batteries are created equal and consumers can protect themselves by looking for the underwriters laboratory or ul label. they've tested lithium ion batteries and created safety standards for thousands of products, and they post the results on their website. so the if they haven't tested, you shouldn't buy the product. but even a ul label doesn't guarantee a product is safe. in september, 2016, samsung voluntarily recalled the galaxy note 7 after lithium ion batteries caught fire for some users. >> timothy kad, a self-described gadget guy is about to have his own dangerously charged encounter right outside his front door. >> hoverboard is on fire. what is going on, dude? it was such a small fire at the time. i thought that when it happened, when it was going on i thought okay, i can get this myself. >> i suggest that you call 911 in case anything happens because it could spread.
>> your battery-powered device is on fire. your first step is to call 911 but what should you do next? a, use the fire extinguisher. b, pour water on it. or c, smother it with baking soda. >> when the fire happened, i panicked. i yelled for my mom and we tried to smother it with baking soda. but as soon as i put it on it, it sounded like it just ignited i it. baking soda is a common way to stop a grease fire in your kitchen, but it's not even the best way. our experts recommend you stop that fire with a lid. c is the wrong option. suddenly, the situation escalates with dangerous consequences. >> in the video we only see that one shoot-out. but i find like four or five
batteries scattered. when you're dealing with flammable liquids under pressure, you have no idea what's going to happen. it can go there way that, way, it can explode. there's all kinds of things that can happen. >> when the batteries started shooting out of it, one shot directly over top of my sneakers and it burned my shoes like melted them. >> tim think grabs water and pours it onto the hoverboard. it works. the fire is out. but was that is really the best decision? >> water is not a good idea because you're dealing with electronics. so if you get water on it, then you're dealing with possibly getting shocked. >> so after calling 11, your next step should be to grab a fire extinguisher. >> that's why they're there for civilians to actually use them. >> i didn't know what to do or what was going on. i just thought fire, water. >> the fire is out but timothy is staring at an unstable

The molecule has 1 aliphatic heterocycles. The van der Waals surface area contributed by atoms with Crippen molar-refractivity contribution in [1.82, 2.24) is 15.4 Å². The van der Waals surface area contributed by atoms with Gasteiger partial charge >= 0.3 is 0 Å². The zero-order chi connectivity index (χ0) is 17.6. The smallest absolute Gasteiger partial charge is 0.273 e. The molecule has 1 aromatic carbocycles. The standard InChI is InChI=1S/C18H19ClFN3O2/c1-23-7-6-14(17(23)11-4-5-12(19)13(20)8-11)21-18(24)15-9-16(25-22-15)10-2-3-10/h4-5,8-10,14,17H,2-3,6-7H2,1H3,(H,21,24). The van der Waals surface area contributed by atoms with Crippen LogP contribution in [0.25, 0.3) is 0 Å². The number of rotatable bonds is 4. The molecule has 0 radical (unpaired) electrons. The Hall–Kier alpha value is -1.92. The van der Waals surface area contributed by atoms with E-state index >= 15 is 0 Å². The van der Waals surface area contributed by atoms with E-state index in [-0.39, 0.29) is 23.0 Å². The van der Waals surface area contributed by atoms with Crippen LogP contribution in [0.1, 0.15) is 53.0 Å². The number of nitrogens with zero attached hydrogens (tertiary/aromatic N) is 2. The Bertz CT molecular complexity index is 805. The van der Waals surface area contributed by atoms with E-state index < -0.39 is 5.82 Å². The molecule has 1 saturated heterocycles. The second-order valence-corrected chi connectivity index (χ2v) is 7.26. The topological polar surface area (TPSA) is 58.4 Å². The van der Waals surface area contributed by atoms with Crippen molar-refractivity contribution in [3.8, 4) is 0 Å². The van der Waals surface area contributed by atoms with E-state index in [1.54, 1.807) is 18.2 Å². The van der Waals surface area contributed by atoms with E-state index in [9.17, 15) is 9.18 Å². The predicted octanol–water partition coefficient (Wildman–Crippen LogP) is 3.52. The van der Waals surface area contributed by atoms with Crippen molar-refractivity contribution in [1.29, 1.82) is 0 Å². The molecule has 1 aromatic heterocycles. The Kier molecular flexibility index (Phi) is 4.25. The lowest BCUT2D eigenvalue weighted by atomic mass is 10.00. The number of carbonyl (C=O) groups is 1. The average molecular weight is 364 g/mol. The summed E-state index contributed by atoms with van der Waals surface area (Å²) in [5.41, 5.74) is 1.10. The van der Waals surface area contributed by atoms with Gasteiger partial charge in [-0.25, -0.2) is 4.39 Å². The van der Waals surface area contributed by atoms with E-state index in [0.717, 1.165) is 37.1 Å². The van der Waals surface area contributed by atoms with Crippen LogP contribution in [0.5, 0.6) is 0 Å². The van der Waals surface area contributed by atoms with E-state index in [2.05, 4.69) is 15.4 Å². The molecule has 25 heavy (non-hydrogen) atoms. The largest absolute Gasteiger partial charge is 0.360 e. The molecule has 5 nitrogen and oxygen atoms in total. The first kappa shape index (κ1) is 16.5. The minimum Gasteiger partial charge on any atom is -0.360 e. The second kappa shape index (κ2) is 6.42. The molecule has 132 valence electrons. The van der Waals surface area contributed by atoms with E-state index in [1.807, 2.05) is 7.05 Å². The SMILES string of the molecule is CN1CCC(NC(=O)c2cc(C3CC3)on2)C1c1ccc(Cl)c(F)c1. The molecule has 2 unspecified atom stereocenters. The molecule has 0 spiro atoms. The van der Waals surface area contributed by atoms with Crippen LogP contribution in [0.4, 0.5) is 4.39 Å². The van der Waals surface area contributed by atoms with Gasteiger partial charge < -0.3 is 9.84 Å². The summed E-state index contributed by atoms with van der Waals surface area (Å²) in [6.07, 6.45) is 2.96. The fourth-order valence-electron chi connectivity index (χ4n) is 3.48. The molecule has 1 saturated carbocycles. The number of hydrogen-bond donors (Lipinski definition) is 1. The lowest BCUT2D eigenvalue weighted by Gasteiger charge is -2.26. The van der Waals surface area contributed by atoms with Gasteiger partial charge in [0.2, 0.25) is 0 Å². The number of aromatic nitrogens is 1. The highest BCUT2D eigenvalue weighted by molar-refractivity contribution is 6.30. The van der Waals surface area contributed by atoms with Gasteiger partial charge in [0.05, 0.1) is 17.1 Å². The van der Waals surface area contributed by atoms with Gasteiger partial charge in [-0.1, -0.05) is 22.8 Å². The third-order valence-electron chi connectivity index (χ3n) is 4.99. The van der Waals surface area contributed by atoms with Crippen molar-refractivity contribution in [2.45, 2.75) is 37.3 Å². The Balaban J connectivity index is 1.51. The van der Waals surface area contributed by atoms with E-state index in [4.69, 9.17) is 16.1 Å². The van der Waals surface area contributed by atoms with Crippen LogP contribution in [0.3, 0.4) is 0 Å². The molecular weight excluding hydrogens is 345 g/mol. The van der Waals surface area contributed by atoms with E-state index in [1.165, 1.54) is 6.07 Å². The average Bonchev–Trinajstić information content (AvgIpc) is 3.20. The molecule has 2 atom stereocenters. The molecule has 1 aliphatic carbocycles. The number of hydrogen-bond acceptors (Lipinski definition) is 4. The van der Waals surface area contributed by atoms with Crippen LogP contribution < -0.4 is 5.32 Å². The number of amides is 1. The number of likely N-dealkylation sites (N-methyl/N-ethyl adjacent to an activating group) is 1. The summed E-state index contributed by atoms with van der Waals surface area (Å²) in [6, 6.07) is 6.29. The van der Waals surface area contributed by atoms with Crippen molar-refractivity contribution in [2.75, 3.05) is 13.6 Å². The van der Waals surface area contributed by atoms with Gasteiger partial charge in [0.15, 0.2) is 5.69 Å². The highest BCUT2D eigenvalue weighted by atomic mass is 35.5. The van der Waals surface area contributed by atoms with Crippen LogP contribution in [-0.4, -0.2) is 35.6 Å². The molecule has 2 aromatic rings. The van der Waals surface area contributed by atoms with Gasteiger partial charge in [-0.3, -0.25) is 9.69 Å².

situation so he doesn't have any time to waste. your lithium battery device is damaged beyond repair. how do you dispose of it? take it to a cycling center, b, call the fire department, or c return it to the store or manufacturer. >> if it's electronics they have to be disposed of properly. >> notify the seller but don't send it back. in fact, don't handle it at all as the device could reignite. had the correct answer is b, call account fire department. >> unless you're trained how to handle such a fire and know exactly what you're dealing with, i would let someone that actually knows what they're doing deal with it. >> but if you do find yourself battling an exploding battery, experts offer the following tips to minimize the damage. call 911. use your fire extinguisher. give it to the fire department for safe disposal. before you buy a device, look for the ul label.
it means the product has passed strict u.s. inspections. advances in battery technology make it easier than ever to communicate, travel, and grab a quick nicotine fix but experts want you to be aware of the dangers and mindsful of she was a married mother two of. >> there was nothing about her life that would raise any red flags. >> she amazed them all. her whole group of girlfriends at the gym. >> she was totally dedicated. >> heather, turn around. you've gotten smaller. >> a stunning 200-pound weight loss. and a whole new life came with it. >> you could see that transformation. you could see the confidence in her. >> then, she was gone. missing at school. >> i called all the girlfriends. >> we're going to find you one